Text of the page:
It was 4:26pm on Monday July 16, 1990 and most people were starting to wrap up the day's work when the earth stirred. Lasting only 45 seconds, the powerful trembler measuring 7.7 on the open-ended Richter scale, laid waste to this resort city.
The five-star Hyatt Terraces Plaza sustained the worst damage when its terraced front collapsed onto the hotel lobby area killing about 50 people. Landslides in this mountainous region cut off vital road links hampering the initial rescue effort. Hopes began to fade for hundreds of people believed trapped under collapsed buildings.
Thousands of city residents huddled in tattered tents and makeshift shelters in any open areas they could find, fearful of returning to what was left of their homes because of the many aftershocks. Baguio's three hospitals all suffered significant damage and were without power.
When the sheer magnitude of the rescue operation at hand became apparent, the Philippine government sent out an international call for help. Almost immediately, Singapore despatched its Lionheart team and a contingent of medical personnel from the Singapore Armed Forces.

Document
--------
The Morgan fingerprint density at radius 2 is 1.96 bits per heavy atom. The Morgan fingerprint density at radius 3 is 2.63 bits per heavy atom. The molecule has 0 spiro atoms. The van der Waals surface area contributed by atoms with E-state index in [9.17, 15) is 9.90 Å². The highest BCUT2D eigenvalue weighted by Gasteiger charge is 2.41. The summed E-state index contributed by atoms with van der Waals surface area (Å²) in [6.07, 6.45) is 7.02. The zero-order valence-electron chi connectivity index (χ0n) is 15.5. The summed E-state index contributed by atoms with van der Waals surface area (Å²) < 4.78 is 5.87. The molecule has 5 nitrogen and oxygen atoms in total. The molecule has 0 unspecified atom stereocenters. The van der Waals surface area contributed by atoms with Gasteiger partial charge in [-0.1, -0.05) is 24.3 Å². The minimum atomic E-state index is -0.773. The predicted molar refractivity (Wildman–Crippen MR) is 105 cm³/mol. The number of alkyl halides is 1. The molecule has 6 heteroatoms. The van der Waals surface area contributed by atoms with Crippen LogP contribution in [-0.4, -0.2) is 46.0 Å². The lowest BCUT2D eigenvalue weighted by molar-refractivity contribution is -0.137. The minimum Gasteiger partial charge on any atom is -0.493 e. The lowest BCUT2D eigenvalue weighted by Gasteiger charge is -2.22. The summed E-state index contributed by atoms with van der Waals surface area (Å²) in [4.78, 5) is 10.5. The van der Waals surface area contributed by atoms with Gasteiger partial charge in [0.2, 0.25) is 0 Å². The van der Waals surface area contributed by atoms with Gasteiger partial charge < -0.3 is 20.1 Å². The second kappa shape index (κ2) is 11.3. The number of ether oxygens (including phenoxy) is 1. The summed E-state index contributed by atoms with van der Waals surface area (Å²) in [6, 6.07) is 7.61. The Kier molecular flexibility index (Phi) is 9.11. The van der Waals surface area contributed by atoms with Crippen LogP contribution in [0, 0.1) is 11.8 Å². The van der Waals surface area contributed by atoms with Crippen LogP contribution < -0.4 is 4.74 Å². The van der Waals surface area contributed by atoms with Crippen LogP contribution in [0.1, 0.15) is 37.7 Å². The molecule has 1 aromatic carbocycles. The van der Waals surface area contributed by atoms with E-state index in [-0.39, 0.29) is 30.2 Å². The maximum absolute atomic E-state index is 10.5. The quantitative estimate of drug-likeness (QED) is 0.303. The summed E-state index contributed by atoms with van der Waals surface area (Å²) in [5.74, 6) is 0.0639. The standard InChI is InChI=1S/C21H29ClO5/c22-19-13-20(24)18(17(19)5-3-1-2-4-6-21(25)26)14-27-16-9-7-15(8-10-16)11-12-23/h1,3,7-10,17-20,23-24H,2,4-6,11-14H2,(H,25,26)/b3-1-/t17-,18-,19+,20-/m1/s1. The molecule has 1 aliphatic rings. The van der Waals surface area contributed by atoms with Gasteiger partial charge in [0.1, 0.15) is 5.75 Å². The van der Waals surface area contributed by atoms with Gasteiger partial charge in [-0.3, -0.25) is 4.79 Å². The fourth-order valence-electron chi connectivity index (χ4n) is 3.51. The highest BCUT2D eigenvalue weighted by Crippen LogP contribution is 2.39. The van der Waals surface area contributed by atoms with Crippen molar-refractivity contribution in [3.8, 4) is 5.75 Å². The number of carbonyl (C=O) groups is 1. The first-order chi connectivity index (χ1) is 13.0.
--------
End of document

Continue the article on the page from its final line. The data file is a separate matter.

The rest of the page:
Flown in by the Republic of Singapore Air Force, the men got to work almost immediately. As some team members distributed food and tents, others helped to treat the injured and prevent the outbreak of disease that usually follows such a calamity.
An SCDF rescue team was tasked to look for survivors in a four-storey building after the ground floor units collapsed in the earthquake. Nobody knew for sure if anyone was still trapped in the building but as long as there was a chance of life under the rubble, no effort would be spared.
Braving the pounding rain and the many aftershocks, which threatened to topple what was left of the building, SCDF officers began the gruelling task of tunnelling into the debris. What followed were days of slow, backbreaking work. In the end, no survivors were found. But for the officers, this was the ultimate test - putting their skills and their lives on the line to help a friend in need.